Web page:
About those improved unemployment numbers

So last Friday the BLS released the latest jobs report and as you probably have read or have heard, it was pretty much good news all around.

Paul Krugman had this to say:

Alternatively, note that this month’s job gain roughly equals the average job gain during the Clinton years — all 8 of them. And unemployment at the start of that run was higher than it is now.

Still, genuinely good news.

And Ezra Klein was even sunnier, saying this in a post titled The January Jobs Report, It’s All Good:

 Unemployment is down to 8.3 percent. But the inside numbers are good, too.

Let’s start with where the jobs were created. Professional and business services added 70,000 positions. Manufacturing added 50,000. Leisure and hospitality was up by 44,000. Health care was up by 33,000. For comparison, in the December jobs report, more than 40,000 of the 200,000 new jobs were “messengers and couriers,” which seemed likely to be seasonal hiring. Not so this month.

Neither Krugman nor Klein are known particularly for being optimists.  In fact, Krugman can be downright depressing.  So these two posts really do indicate that it was a very good jobs report.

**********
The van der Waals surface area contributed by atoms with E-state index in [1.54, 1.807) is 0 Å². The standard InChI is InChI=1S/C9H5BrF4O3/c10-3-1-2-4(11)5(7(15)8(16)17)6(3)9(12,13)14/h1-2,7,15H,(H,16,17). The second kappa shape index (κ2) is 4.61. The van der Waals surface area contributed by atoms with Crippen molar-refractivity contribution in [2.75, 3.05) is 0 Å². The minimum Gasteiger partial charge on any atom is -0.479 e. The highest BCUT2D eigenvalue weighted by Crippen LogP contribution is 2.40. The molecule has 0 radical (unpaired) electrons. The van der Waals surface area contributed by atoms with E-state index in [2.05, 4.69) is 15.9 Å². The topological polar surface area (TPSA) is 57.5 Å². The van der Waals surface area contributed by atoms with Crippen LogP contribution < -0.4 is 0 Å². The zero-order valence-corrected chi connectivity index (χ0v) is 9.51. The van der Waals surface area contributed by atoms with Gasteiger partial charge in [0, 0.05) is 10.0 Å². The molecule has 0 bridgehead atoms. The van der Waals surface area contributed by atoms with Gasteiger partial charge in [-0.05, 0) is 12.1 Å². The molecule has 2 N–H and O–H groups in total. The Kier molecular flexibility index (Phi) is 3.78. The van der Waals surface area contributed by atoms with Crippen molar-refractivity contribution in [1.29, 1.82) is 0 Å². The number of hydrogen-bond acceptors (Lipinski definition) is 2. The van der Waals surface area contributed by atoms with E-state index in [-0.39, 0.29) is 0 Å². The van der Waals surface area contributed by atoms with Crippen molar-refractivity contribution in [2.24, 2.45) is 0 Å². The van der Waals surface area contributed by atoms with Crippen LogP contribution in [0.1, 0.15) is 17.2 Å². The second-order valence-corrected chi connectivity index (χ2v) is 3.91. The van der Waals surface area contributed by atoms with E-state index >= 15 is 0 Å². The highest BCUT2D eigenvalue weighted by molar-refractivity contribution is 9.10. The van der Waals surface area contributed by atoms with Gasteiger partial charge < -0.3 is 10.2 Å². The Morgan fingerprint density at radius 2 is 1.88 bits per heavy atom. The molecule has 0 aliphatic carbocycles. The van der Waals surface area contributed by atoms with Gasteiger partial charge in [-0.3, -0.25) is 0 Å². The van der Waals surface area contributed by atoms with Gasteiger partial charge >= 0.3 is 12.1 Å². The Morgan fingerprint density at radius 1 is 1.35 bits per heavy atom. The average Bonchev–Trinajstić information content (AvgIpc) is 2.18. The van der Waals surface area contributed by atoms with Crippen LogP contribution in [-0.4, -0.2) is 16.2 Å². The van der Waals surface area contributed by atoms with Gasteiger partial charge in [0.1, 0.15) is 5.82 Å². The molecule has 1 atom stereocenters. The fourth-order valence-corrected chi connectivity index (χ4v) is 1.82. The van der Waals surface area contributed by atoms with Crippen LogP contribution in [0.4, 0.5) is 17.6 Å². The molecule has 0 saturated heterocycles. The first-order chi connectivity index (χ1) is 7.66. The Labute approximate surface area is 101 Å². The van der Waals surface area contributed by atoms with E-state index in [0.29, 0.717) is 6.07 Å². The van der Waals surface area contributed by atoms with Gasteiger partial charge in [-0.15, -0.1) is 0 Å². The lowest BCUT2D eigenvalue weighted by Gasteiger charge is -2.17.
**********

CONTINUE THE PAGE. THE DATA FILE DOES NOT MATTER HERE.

Both posts, however, contain something that we liberals who support the re-election of President Obama should be cautious about.  Krugman states:

 I’d say that Obama’s chances are looking significantly better.

And Klein quotes a friend who tweeted:

That sound you hear is champagne corks in the West Wing.

Now neither of those guys are suggesting that Obama deserves all the credit for the good jobs report and that it proves he should be elected.  They are just noting the existing correlation between good economic news and election prospects for incumbent presidents.

What I would caution is that we don’t get too excited pointing to a single month’s report and speculating about the election.  An upcoming month’s report might not be so great and Europe is still dangerously close to melting down, which would hit us hard.

It’s harder to argue for taking a long view of the situation or looking beyond the immediate numbers when things go bad, if you are on record crowing about those same immediate conditions when things were good.

Author: Wiesman

Husband, father, video game developer, liberal, and perpetual Underdog.

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